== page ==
his team. In fact, most Palestinian officials said they would have been
surprised had Netanyahu expressed different positions.
Abbas and his
spokesmen seemed to be more disturbed by the numerous standing ovations the
prime minister received during his speech in Congress than by the content of his
Reflecting this sentiment, Tayeb Abdel Rahim, a senior aide to
Abbas, lashed out at Congress, accusing its members of disgraceful
“Were George Washington or Abraham Lincoln to rise from their
graves, I don’t think they would get the same reception from Congress as
Netanyahu did,” he said.
Palestinian officials admitted this week that in
light of Obama’s opposition to Abbas’s plan to go to the UN in September, they
might be forced to abandon the idea.
In the past few days, Abbas himself
has hinted more than once that he could reconsider his decision if Israel agreed
to stop settlement construction and accepted the 1967 lines as the basis for a
In other words, Abbas is asking the Americans to find
a way to hold him back from going to the UN. Abbas’s message to the Obama
administration is: Please give me a ladder to climb down from this high
The last thing Abbas needs is to be seen succumbing to American or
Israeli pressure to drop his plan to seek UN recognition of a state. If he
backtracks, he will have to come up with a good and convincing explanation for
the same Palestinians whom he has been promising in recent months that he will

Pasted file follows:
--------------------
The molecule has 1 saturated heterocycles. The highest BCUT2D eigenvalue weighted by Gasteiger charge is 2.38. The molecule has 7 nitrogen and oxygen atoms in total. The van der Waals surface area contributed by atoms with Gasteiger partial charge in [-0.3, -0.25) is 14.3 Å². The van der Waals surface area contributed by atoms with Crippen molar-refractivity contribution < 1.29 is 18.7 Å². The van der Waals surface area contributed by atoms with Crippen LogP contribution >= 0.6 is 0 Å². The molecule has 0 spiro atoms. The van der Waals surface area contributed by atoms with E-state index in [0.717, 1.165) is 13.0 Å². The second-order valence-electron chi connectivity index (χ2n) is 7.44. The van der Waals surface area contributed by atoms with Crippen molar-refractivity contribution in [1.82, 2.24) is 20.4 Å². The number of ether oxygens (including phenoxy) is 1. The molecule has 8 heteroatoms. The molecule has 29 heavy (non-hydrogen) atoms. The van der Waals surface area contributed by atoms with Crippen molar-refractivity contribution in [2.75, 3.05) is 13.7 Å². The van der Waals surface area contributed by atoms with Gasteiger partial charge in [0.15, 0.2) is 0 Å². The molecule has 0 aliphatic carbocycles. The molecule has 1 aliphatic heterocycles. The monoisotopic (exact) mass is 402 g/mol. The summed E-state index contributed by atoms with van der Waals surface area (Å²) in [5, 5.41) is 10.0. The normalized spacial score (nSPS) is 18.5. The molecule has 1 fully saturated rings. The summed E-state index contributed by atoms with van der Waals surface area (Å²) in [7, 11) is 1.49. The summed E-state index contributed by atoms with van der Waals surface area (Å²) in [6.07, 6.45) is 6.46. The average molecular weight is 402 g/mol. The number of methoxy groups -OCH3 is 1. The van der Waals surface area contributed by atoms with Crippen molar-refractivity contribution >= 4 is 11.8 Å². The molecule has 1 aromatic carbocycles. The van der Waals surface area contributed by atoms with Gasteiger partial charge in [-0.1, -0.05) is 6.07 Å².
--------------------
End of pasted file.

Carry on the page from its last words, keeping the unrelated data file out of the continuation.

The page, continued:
go ahead with his plan regardless of American and Israeli
Palestinians have yet to forgive Abbas for surrendering to US
pressure and dropping his support for a motion at the UN Human Rights Council
that would have condemned Israeli “war crimes” during the 2008 Operation Cast
Lead offensive in the Gaza Strip.
At the emergency meeting in Ramallah
this week, Abbas said he would be willing to drop his plan if negotiations with
Israel were resumed on the basis of the 1967 lines and if Israel agreed to halt
He also dismissed allegations that his plan was
aimed more at delegitimizing and isolating Israel than seeking statehood. Abbas
heard about this allegation when he met earlier in the week in Amman with
Jordan’s King Abdullah II, who had just returned from a visit to the White
Abbas stopped short, however, of criticizing Obama’s position
toward the Palestinian state and the Fatah-Hamas reconciliation pact. Instead,
he said he saw some “positive” elements in Obama’s State Department address,
especially his talk about the 1967 lines as the basis for a two-state solution.
The PA president is not in a situation that enables him to enter a confrontation
with the US administration.
Now that he knows the US is strongly opposed
to his statehood plan, Abbas is trying to enlist the support of Arab countries
for the September move at the UN. At his request, Arab League foreign ministers
are scheduled to hold an urgent meeting in Qatar this weekend to discuss the
repercussions of Obama’s recent remarks.
The Palestinians are hoping the
ministers will come up with a unified response to Obama on behalf of the Arab
League, one that will make it look as if the crisis is between the Arab world
and the White House, and not only a Palestinian-US conflict.